Building our trawl in simple steps, with easy supplies!
Our research aims to build previous research done in the Mediterranean. Using the protocols provided by 5 Gyres, the world's premier micro-plastics research NGO, as well as advice from other experts we plan to collect wet and dry micro-plastic samples daily and conduct general plastic surveys of the passages we sail.
Originally, we were hoping to borrow a Manta Trawl from 5Gyres to collect samples, a fancy (and expensive) bit of kit. We would have to ship the trawl from California to Kavala flying out the rest of our equipment with us. Since this meant the environmental impacts and general costs of shipping were pretty high we decided it was best to find another solution. After some discussion and a few helping tips from 5Gyres we decided to build our own!
We engaged with 5 Gyres and used their expertise in building to build our own trawl to match their standards in sampling for micro-plastics. When finished, the entire trawl cost less than £200, would fit in a checked in suitcase and could be taken apart to be stored which was exactly what we needed. If you're thinking of building your own trawl, we highly recommend it, plus it was lots of DIY fun!
What we bought:
- Plankton Net, 300mm diameter / 150micron mesh size -> Cost : £147.50 (this was the most expensive item, and there are other alternatives, but we wanted to match the robustness of the 5 Gyres method)
Everything else was bought from B&Q:
- Plaster mixing bucket (any will do, so long as your net will fit on the end without too much spare space) ~£6
- Plank of wood (approx 1m long), ~£4.50
- Nuts, Bolts & Washers, pack of 10, ~£3
- Pipe insulation (small diameter version, usually used for copper pipes) ~ £1
- Zip ties (we just picked up the longest ones we could find) ~£2
- Duct tape ~£4
- Outdoor wood varnish ~£8
Tools we needed:
- Drill, with drillbits to match the size of your bolts
- Hack saw
- Sturdy surface to work on, and probably a pair of friendly hands to help you hold everything in place
> Our 300mm diameter net slided onto the end of the bucket about 10cm, so we marked out 7cm from the base of the bucket all the way around. (NOTE: if you have your net with you in the work area be very careful it doesn't get caught or snag on anything).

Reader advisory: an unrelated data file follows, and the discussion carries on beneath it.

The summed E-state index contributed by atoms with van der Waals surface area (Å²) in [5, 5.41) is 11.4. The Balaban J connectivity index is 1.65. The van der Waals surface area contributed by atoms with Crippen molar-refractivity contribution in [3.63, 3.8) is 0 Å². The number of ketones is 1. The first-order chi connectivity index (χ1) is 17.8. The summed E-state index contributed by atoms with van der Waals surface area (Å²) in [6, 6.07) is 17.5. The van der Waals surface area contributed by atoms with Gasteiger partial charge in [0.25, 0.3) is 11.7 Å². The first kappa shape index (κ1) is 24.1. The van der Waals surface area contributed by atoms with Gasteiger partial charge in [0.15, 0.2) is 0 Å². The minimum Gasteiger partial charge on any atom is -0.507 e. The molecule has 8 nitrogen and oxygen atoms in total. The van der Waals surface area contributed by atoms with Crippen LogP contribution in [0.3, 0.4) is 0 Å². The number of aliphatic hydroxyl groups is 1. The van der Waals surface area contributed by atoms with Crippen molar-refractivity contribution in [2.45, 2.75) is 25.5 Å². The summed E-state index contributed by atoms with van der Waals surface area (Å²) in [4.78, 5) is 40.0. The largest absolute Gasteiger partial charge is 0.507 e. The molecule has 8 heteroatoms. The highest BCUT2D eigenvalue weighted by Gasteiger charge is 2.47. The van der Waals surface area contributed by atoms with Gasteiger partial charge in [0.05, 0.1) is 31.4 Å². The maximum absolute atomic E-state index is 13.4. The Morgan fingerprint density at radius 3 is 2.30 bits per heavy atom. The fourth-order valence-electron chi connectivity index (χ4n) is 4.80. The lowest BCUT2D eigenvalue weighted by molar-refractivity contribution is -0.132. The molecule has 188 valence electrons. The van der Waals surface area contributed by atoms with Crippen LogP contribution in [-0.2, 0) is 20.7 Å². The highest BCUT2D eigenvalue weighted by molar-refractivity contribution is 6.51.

> We then cut away the base of the bucket to leave a 'tube'. We found that the best way for us to get the base off was to cut triangles out of the plastic. We had limited tools so I'm sure there's a quicker way to do it!
> Because the plastic was rough from being cut, we filed down the edges and then covered the entire cut edge with duct tape (as neatly as we could). This was to ensure that the net would get ripped when in use.
> We found that you could pull the net's tow lines around the mouth of the bucket. This could be used as a tow line, but we are going to use it as a back up line to the (very expensive) net.
> When the trawl is fully constructed when we arrive on the boat, the net will also be attached to the bucket by a chain of zip ties that ring around the bucket to keep it tightly fastened to the system.
> Our trawl now had a mouth but it still needed some stabilization. The surface of our bucket had nice ridges at the 0 and 180 degree mark that was perfect for attaching a flat piece of wood to a round surface, although I'm sure with help its more than doable on other buckets. We measured to the centre of the wood and the marked on the four positions we wanted to drill holes for the bolts using a tape measure to make sure they were in symmetrical positions.
> Four holes were drilled into the wood in the correct size for our bolts to fit nicely. The wood was then held in the correct position on the bucket and the drill put through the hole in the wood to drill a new hole in the plastic bucket. We did it this way to make sure they lined up exactly how we wanted them to.
> Holes were also drilled in the 'wings' of wood so a tow line could be attached.
> We then attached it all together using the nuts, bolts and washers. We did it so the head of the bolt was on the inside of the buckets and the nut was on the wood so that the longer ends were not obstructing the mouth of the trawl.
> We then cut the pipe insulation to the correct size for each 'wing' of the wood.
> The took apart the different elements to varnish the wooden plank to protect it against the salt water.
> We the decided to drill holes in the lip of the bucket so we would be able to thread more zip ties from the bucket to the net.
We will post a video of the build soon and more details of the final construction when we arrive!